DOE’s secret weapon: Supercomputers

They’re not just computers; they’re supercomputers.

The Energy Department’s national labs are home to 32 of the 500 fastest supercomputers in the world. Many of these computers operate at more than one quadrillion floating point operations per second, and explore everything from astrophysics to climate change.

This month, DOE is going to introduce these massive machines on its national labs page and display the latest updates, projects and research.

“The supercomputing facilities at the National Labs enable science of scale — that is, they provide resources for tackling complex science and engineering challenges that require massive calculations or involve the modeling of very large data sets,” Ben Dotson, project coordinator for digital reform for office of public affairs, said in a blog post. “Many of the department’s supercomputing resources are devoted only to the highest impact, breakthrough research.”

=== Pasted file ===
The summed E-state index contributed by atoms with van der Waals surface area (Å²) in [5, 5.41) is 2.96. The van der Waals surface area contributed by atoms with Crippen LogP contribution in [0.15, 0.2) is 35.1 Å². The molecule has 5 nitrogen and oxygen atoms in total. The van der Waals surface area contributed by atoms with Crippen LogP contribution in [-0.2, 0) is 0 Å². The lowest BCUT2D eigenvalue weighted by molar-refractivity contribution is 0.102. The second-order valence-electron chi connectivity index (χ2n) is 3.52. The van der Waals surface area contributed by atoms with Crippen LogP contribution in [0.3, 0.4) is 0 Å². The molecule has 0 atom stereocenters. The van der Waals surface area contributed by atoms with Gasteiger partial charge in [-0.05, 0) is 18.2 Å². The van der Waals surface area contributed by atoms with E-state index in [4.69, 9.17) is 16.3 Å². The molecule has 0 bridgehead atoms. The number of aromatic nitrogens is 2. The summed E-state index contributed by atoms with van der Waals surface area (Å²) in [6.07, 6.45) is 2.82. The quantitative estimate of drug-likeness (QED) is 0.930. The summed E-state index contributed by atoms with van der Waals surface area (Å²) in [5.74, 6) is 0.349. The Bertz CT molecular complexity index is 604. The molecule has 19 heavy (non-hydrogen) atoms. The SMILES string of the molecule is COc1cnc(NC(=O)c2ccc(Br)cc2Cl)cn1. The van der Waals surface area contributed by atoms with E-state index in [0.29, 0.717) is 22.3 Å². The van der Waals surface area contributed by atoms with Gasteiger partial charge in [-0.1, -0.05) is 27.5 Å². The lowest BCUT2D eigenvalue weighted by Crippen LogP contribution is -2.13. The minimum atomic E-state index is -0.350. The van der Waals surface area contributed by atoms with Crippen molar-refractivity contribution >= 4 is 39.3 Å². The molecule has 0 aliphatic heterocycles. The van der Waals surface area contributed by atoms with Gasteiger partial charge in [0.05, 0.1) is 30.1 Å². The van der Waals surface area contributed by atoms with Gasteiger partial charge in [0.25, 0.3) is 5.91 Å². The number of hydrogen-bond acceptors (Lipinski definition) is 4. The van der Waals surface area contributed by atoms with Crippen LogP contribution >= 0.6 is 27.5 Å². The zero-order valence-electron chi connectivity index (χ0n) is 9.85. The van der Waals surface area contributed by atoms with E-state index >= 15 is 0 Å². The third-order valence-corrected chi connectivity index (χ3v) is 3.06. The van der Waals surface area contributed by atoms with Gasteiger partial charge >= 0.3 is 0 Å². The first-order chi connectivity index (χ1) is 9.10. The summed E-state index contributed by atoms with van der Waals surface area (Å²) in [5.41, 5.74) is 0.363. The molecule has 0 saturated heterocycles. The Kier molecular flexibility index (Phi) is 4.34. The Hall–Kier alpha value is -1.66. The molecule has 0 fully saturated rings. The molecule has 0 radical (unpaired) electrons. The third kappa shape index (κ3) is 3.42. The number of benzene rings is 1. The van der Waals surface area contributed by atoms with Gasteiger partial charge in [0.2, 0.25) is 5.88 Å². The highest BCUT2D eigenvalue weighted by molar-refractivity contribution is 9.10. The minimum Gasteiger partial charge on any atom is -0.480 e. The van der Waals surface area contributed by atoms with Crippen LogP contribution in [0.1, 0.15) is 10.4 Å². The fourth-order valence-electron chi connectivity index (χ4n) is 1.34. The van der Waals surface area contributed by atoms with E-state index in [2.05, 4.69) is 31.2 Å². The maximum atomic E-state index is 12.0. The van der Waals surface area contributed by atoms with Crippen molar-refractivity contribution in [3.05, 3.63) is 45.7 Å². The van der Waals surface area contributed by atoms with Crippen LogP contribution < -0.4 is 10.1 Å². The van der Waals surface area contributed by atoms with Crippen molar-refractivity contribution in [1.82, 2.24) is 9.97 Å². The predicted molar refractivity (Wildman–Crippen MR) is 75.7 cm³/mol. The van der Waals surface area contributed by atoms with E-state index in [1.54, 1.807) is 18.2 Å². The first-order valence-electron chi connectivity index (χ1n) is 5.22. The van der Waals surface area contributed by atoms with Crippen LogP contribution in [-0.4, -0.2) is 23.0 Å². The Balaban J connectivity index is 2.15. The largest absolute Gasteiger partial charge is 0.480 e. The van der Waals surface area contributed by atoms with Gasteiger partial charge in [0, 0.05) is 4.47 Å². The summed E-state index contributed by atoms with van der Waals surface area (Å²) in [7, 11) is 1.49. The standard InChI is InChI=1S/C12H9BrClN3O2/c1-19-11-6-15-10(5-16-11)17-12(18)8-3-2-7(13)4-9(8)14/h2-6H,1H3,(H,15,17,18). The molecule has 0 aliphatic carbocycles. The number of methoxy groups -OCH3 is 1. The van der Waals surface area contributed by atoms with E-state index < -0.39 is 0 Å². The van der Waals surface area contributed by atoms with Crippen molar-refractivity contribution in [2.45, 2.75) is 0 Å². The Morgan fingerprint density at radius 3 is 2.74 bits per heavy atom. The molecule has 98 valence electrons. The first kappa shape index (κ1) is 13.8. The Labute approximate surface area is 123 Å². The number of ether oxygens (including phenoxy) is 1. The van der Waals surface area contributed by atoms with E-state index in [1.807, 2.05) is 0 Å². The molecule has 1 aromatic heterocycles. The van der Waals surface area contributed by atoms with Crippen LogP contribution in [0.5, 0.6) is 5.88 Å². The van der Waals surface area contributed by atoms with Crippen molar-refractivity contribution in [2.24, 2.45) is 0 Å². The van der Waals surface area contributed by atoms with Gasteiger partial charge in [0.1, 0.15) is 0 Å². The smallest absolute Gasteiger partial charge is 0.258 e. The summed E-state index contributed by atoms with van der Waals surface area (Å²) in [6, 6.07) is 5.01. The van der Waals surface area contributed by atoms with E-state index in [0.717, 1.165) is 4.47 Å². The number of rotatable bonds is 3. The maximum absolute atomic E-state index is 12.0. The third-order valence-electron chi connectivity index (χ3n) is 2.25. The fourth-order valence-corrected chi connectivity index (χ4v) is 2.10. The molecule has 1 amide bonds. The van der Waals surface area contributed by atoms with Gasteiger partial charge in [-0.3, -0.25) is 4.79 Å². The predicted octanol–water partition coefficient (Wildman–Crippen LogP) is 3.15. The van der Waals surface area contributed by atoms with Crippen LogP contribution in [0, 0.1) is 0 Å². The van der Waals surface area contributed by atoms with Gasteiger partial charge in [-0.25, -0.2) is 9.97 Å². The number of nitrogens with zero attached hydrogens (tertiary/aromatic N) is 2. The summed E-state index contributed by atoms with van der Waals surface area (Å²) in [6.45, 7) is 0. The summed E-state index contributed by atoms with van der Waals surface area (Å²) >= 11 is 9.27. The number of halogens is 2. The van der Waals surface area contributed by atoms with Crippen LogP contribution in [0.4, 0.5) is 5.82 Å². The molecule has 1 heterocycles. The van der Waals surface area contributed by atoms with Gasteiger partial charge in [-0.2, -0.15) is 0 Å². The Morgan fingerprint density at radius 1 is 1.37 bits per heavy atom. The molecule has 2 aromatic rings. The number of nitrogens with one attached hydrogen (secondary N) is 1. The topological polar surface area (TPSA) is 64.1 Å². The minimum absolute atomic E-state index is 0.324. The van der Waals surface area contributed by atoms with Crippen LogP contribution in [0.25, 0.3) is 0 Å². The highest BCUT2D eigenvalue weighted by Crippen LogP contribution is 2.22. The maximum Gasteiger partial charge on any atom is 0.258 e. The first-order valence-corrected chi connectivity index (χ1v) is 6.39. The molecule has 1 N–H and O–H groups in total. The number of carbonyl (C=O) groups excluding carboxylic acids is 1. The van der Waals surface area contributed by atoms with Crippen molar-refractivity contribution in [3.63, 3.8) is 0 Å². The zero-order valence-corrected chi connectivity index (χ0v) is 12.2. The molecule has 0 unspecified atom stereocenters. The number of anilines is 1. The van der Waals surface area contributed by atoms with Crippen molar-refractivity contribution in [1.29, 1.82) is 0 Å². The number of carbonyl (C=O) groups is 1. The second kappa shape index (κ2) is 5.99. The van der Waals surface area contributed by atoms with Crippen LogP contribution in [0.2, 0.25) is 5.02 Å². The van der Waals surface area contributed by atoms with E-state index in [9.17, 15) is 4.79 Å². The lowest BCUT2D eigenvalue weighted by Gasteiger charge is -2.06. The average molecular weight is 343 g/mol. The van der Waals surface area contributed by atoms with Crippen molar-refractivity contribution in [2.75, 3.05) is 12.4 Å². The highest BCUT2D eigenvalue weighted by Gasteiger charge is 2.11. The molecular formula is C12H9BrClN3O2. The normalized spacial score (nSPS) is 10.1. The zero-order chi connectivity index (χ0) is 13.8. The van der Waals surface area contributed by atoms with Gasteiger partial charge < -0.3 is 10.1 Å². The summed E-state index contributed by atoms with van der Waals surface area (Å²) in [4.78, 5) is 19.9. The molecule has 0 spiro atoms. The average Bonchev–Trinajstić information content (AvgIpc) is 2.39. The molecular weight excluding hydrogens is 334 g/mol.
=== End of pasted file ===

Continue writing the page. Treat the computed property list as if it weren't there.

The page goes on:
Now, time to channel your inner nerd:

2013_09_SuperComp-Titan Titan is currently the second fastest supercomputer in the world, and resides in the national laboratory at Oak Ridge.

2013_09_SuperComp-Sequoia_0 At Lawrence Livermore National Labs, Sequoia ensures the safety, security and effectiveness of the labs’ aging nuclear weapons supply.

2013_09_SuperComp-Mira_0 Argonna National Laboratory is home to Mira, the fifth fastest supercomputer in the world.

2013_09_SuperComp-Vulcan_1 Ringing in at eight place, the Vulcan is sometimes used in National Nuclear Security Administration missions at Lawrence Livermore National Labs.

2013_09_SuperComp-Cielo_0 Los Alamos National Labs host Cielo, the 22nd fastest supercomputer in the world.

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